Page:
|Manufacturer||BMW (Mini marque)|
|Body and chassis|
|Class||Subcompact executive car (C)|
The Mini Clubman is a subcompact executive car engineered and manufactured by BMW and sold under the Mini marque. The first-generation Clubman was introduced in 2007, as a variant of the Mini Hatch (Hardtop in the US). A commercial version called Clubvan was added to the range in 2012. The current second-generation model is produced since 2015 and available with front- and all-wheel drive.
The use of the name "Clubman" is a departure from Mini tradition. "Clubman" was originally the name given to the 1970s facelift of the classic Mini, which mostly resulted in a squared-off front end, whereas the classic Mini estates had traditionally been named "Traveller" or "Countryman" (a Clubman-styled estate was, however, available in Australia). However, BMW did not initially purchase the rights to use those names, and so decided to call its estate-variant "Clubman", a name which it did own rights to.
First generation (R55) (2007–2014)
|First Generation (R55)|
|Also called||Mini Clubvan|
|Assembly||England: Cowley, Oxfordshire, (Plant Oxford)|
|Body and chassis|
|Body style||5-door estate (Clubman)|
car derived van (Clubvan)
|Layout||Front engine, front-wheel drive|
|Engine||1.6L I4 (One/Cooper)|
DV6 diesel I4 (Cooper D and One D)
|Wheelbase||2,548 mm (100.3 in)|
|Length||2008–2010: 3,937 mm (155.0 in)|
2008–2010 S: 3,957 mm (155.8 in)
2011–2014: 3,960 mm (155.9 in)
|Width||1,684 mm (66.3 in)|
|Height||1,425 mm (56.1 in)|
S: 1,433 mm (56.4 in)
|Kerb weight||1,205 kg (2,657 lb)|
Identical to the 3-door hatchback from the B-pillar forward, the Clubman features a length increased by 240 mm (9.4 in), an 80 mm (3.1 in) longer wheelbase, increased rear-seat leg room and cargo space deeper by 160 mm (6.3 in), providing an increased 260 litres (9.2 cu ft) of space – growing from a total of 680 to 920 litres (24 to 32 cu ft) with the rear seats folded. The Clubman model weighs 64 kilograms (141 lb) more than its two-door counterpart.
The Clubman features access to its cargo space via bi-parting rear doors, known as barn doors or splitdoors. The passenger doors configuration and split rear cargo doors of the Clubman made it a unique model on the market at the time of release. Also, all Clubman models feature a single backwards opening side door to access the rear seats. The first generation was the first Mini to have suicide doors, but the second generation lacks them. It is marketed singularly as the Clubdoor, and is always located on its right side of the body – irrespective of market. It is much smaller in comparison to the regular driver and passenger side doors. This in turn creates differences between right and left-hand drive markets. In right-hand markets, the steering wheel won't allow the driver's seat from folding as far forward as the passenger seat. This means that left-hand drive markets feature increased access to the rear seat. For right-hand drive markets, including the car's home market, the bi-parting door is located on the road side of the car, requiring rear passengers to exit into the road.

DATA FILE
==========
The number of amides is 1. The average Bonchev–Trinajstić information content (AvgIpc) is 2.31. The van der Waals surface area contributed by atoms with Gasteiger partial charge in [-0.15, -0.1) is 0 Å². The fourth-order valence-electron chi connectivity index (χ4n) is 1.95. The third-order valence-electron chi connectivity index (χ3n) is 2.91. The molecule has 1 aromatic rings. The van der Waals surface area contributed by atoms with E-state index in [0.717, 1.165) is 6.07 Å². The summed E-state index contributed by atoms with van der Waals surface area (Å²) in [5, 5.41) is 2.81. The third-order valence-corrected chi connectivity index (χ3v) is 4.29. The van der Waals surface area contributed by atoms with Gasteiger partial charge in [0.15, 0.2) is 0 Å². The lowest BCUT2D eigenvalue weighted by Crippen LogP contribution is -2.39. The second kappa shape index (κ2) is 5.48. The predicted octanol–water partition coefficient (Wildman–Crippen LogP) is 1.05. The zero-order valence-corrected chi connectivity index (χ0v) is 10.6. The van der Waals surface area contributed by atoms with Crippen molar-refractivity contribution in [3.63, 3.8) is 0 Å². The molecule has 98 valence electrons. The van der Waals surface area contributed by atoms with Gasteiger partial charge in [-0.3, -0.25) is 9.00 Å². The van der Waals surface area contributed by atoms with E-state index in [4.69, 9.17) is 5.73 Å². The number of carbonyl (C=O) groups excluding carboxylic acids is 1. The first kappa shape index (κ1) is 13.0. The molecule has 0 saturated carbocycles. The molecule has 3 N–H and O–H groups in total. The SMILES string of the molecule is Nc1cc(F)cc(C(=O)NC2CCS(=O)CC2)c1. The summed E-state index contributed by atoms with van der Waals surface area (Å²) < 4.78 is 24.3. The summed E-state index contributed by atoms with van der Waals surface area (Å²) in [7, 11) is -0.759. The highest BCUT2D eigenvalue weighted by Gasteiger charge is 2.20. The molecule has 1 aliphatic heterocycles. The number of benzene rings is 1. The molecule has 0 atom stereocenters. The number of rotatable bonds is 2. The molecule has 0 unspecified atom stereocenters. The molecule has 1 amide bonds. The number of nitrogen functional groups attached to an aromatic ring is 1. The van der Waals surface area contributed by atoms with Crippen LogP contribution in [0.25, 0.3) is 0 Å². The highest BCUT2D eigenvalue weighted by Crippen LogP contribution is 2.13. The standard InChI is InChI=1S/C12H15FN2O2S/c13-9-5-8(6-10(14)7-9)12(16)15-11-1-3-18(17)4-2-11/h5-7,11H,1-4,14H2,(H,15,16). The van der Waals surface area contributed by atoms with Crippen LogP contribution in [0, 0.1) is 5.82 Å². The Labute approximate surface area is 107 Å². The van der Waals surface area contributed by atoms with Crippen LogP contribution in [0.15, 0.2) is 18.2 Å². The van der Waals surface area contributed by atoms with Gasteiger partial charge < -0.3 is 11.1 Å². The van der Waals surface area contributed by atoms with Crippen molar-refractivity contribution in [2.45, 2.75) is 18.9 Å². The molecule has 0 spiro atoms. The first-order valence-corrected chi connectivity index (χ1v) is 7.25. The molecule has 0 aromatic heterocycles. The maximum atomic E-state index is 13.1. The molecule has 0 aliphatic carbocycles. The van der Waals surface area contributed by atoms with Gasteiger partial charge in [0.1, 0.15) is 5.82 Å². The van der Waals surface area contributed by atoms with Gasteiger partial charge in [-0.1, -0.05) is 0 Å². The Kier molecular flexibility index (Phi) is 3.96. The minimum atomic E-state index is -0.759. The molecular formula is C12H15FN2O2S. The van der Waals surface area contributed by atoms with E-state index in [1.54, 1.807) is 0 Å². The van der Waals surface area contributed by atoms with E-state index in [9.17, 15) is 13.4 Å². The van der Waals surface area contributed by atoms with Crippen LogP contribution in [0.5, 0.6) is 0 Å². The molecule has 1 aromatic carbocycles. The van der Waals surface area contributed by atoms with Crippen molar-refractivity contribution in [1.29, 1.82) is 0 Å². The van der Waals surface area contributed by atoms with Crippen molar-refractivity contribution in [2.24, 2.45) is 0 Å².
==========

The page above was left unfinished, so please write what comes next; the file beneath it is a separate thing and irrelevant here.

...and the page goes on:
The model variants are the same as the Hatch/Hardtop version; being in available in One, Cooper, Cooper D, Cooper SD, Cooper S and John Cooper Works (JCW) variations.
Four-cylinder engine, automatic transmission and manual transmission selections are identical to those used in the corresponding hatchback models, except for the 66 kW (90 PS; 89 bhp) One Diesel which is not offered in the Clubman. The rear suspension setup shares many of the same design features, including the rear trailing arms and the anti-roll bars.
The cargo area of the first generation Clubman received mixed reviews. Although it was far bigger than the Mini Hatch, most critics still believed that it was too small in comparison to one of its main competitors, the Volkswagen Jetta SportWagen. Many complaints were also cited about the trunk. The majority of the car behind the B pillar was said to have created much road noise, especially at high speeds. Also, the rear seats did not fold flat with the load floor of the trunk. Critics also said that the "storage package", which included options such as a 12V power outlet, perimeter lighting, and nets, should have been a standard option on the vehicle.
The light commercial, panel van version of the Clubman was first shown to the public in June 2012, called the Clubvan. Initially shown as a concept car at the 2012 Geneva Motor Show, a pre-production version was shown at the Goodwood Festival of Speed. Sales in the US began in early calendar 2013 but it was withdrawn in July with only 50 units sold, the Chicken tax having made it more expensive than a Clubman passenger wagon.
Second generation (F54) (2015–present)
|Second Generation (F54)|
|Assembly||England : Cowley, Oxfordshire, (Plant Oxford)|
|Body and chassis|
|Body style||6-door station wagon|
|Layout||Front engine, front-wheel drive / four-wheel drive|
|Platform||BMW UKL2 platform|
|Wheelbase||2,670 mm (105.1 in)|
|Length||4,275 mm (168.3 in)|